President Trump’s recently passed tax bill, the Tax Cuts and Jobs Act of 2017, is already spurring a frenzy of activity from corporations eager to find more loopholes and ways to shield their money. Cross-border payments and swapping bank loans for debt are two popular tax-dodging moves that corporations are taking advantage of.
These moves are technically legal, but they only questionably align with the Tax Cuts and Jobs Act’s original purpose: creating more domestic jobs, repatriating more money, and spurring on investment in the United States. The aim was to shore up funds that could be pumped back into the American economy; instead, it looks like the Tax Cuts and Jobs Act is leading to tax-dodging schemes and stock buybacks rather than reinvestment in once-thriving industrial towns across the United States.
The basic aim behind these tax-dodging schemes is to curtail the potential impact that a new round of corporate taxes could have on quarterly profits. These three new corporate taxes affect multinational companies that do business through the United States. The United States’ Treasury, lead by Treasury Secretary Steve Mnuchin, and the Internal Revenue Services are still trying to square these three new corporate tax measures with existing law.
According to The Hill, this informal reconciliation process could take months to find its conclusion. The Internal Revenue Service is focusing a lot on how the base-erosion and anti-abuse tax interacts with the cost of goods sold (COGS) by corporations to determine whether companies are operating within the bounds of the new tax law. This has sent thousands of companies scrambling for creative ways of making liabilities that wouldn’t normally be classed under cost of goods sold do so.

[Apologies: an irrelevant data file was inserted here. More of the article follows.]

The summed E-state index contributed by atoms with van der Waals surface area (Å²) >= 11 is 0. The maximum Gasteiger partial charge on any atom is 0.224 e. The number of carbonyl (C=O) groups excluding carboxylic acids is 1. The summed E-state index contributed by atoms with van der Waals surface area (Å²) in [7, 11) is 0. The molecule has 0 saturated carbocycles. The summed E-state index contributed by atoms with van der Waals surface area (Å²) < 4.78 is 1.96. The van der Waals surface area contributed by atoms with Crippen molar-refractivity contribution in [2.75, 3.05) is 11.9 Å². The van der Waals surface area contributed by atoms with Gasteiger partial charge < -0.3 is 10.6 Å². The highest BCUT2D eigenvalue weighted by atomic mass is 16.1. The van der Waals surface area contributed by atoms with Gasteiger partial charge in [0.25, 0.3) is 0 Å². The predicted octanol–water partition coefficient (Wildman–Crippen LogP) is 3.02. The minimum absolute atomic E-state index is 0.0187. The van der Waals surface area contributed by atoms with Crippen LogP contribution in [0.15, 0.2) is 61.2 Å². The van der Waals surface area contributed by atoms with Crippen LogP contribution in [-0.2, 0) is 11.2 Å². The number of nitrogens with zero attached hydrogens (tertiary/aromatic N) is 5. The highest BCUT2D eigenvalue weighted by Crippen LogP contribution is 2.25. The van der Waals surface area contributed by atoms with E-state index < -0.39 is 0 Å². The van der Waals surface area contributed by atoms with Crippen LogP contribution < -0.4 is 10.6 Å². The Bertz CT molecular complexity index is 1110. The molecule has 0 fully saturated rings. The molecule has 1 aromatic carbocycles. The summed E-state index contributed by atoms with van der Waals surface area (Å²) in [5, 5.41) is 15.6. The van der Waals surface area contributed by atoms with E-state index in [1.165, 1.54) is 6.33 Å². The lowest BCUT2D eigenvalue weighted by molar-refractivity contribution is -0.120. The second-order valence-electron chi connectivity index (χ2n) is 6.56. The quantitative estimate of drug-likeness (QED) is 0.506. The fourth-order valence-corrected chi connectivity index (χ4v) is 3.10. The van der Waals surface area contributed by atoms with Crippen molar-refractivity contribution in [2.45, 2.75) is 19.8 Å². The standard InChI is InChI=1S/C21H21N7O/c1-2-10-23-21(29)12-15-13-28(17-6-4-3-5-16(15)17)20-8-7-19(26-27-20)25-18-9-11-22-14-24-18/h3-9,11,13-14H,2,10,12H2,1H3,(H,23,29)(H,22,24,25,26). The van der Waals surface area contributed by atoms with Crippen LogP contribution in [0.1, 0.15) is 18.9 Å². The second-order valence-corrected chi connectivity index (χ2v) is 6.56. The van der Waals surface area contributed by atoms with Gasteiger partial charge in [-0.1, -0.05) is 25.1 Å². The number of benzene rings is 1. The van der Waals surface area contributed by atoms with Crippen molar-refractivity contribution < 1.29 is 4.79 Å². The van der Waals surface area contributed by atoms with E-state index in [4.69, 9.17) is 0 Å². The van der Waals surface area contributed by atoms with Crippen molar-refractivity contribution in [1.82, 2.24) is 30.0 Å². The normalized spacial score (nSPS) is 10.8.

Normally cost of goods sold would exclusively entail labor plus raw materials, but the new tax bill is sending companies’ consultants and accountants into overdrive in an effort to beat the system. The Internal Revenue Service is taking an extremely close look at what technically should constitute a good, which could theoretically blunt the creative schemes currently in the works from tax-dodging corporations.
The third new corporate tax is no less complicated than the previous two. The third is shorthanded as FDII, foreign-derived intangible income. Massive tech corporations, biotech firms, and pharmaceutical companies should be most heavily affected by the foreign-derived intangible income component of the new tax bill. Still, corporations can only wait to see how the IRS responds…and plan their actions accordingly.